What’s the catch? Most schools greatly restrict the number of credits you can test out of to around 25% of your degree program. If you need 120 credits to graduate, you’ll only be able to test out of about 30 or 40 at most. There are some exceptions, including accredited online-colleges like Excelsior College.
Example of How to Test Out of College Courses and Save Money
Let’s look at an example of the benefits of testing out of college courses:
A traditional required course at your university is 12 weeks long, with an average of 15 hours of work per week. It costs $400 per credit. The course is worth three credits, so it costs $1,200 in total.
Instead of taking the course, you could take a challenge exam that requires only 8 hours of study time to prepare. The test takes three hours to complete, and it costs $120 ($40 per credit).
In this case, the choice is clear: if you have the prior learning required to challenge the course and test out, you can save over $1000 and hours of in-class and out-of-class time. You can take a more interesting class instead, and you can work more quickly towards the completion of your degree.
However, not all schools will offer testing-out opportunities that are so clear-cut. Some may only let you test for a portion of the credits. In the example scenario, that would mean you take the challenge test, but you can only earn one credit from its completion. You would only have to pay $40, but you’d be missing out on the full number of credits you’d earn from taking the course.
How to Test Out of College Courses and Save Money: Start Early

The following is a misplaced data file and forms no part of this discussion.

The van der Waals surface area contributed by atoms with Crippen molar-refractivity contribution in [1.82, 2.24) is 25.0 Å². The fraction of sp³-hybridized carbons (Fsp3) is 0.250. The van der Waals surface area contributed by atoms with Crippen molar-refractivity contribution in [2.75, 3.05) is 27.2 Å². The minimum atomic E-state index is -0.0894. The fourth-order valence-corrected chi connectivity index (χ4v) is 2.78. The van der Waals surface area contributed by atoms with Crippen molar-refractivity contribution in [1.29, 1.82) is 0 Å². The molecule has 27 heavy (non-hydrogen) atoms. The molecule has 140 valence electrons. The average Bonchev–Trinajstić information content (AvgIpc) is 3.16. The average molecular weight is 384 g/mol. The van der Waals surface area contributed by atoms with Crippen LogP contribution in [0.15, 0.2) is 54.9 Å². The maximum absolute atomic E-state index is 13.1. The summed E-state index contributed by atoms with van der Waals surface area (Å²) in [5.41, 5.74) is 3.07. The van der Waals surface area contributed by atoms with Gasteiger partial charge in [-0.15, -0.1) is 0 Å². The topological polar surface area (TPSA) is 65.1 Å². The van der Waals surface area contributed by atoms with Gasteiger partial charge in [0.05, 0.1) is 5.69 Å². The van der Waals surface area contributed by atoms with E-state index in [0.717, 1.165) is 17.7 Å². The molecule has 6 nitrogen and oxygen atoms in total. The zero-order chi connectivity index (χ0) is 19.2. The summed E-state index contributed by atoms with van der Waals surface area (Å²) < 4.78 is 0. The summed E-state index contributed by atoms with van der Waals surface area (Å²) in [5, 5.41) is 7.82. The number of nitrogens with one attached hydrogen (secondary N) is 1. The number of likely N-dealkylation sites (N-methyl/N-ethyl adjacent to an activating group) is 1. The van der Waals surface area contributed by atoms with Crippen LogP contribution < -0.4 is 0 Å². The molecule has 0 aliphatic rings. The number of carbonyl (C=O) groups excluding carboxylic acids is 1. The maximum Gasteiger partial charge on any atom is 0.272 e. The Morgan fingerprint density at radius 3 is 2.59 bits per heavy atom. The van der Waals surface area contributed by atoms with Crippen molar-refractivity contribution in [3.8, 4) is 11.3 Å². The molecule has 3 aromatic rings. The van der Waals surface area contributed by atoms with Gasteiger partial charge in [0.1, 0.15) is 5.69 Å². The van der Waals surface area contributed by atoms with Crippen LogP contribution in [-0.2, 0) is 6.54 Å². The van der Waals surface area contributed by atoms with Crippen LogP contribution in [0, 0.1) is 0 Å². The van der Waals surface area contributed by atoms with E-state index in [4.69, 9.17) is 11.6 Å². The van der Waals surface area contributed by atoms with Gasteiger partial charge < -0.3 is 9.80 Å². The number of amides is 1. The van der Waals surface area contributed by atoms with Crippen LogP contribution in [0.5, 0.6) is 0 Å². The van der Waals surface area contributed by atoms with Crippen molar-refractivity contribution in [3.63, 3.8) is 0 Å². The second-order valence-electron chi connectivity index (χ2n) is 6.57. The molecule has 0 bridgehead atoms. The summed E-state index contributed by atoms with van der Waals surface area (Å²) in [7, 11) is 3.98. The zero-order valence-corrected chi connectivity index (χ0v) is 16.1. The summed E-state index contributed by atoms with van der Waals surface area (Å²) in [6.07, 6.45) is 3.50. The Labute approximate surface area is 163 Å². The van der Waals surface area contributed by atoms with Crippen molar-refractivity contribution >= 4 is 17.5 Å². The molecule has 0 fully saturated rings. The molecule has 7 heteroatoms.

Testing out of college courses is a useful—but highly-limited tool. Colleges differ significantly when it comes to what they do or do not offer in terms of challenge testing. If the school’s testing-out process is in-house only, the professor or instructor of the class will need time to prepare the testing materials and review your information.
Your best bet, if you have prior knowledge in a subject that you’d like to use to test out of a course, is to speak to enrollment well ahead of the term’s start date. The earlier you start the challenge-testing process with your school, the better.
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“College Ave Student Loans products are made available through either Firstrust Bank, member FDIC or M.Y. Safra Bank, FSB, member FDIC. All loans are subject to individual approval and adherence to underwriting guidelines. Program restrictions, other terms, and conditions apply. (1)College Ave Refi Education loans are not currently available to residents of Maine. (2)The 0.25% auto-pay interest rate reduction applies as long as the borrower or cosigner, if applicable, enrolls in auto-pay and authorizes our loan servicer to automatically deduct your monthly payments from a valid bank account via Automated Clearing House (“ACH”). The rate reduction applies for as long as the monthly payment amount is successfully deducted from the designated bank account and is suspended during periods of forbearance and certain deferments. Variable rates may increase after consummation. (3)$5,000 is the minimum requirement to refinance. The maximum loan amount is $300,000 for those with medical, dental, pharmacy or veterinary doctorate degrees, and $150,000 for all other undergraduate or graduate degrees. (4)This informational repayment example uses typical loan terms for a refi borrower with a Full Principal & Interest Repayment and a 10-year repayment term, has a $40,000 loan and a 5.5% Annual Percentage Rate (“APR”): 120 monthly payments of $434.11 while in the repayment period, for a total amount of payments of $52,092.61. Loans will never have a full principal and interest monthly payment of less than $50. Your actual rates and repayment terms may vary. Information advertised valid as of 12/14/2020. Variable interest rates may increase after consummation.”
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The information provided on this page is updated as of 04/23/19. Earnest reserves the right to change, pause, or terminate product offerings at any time without notice.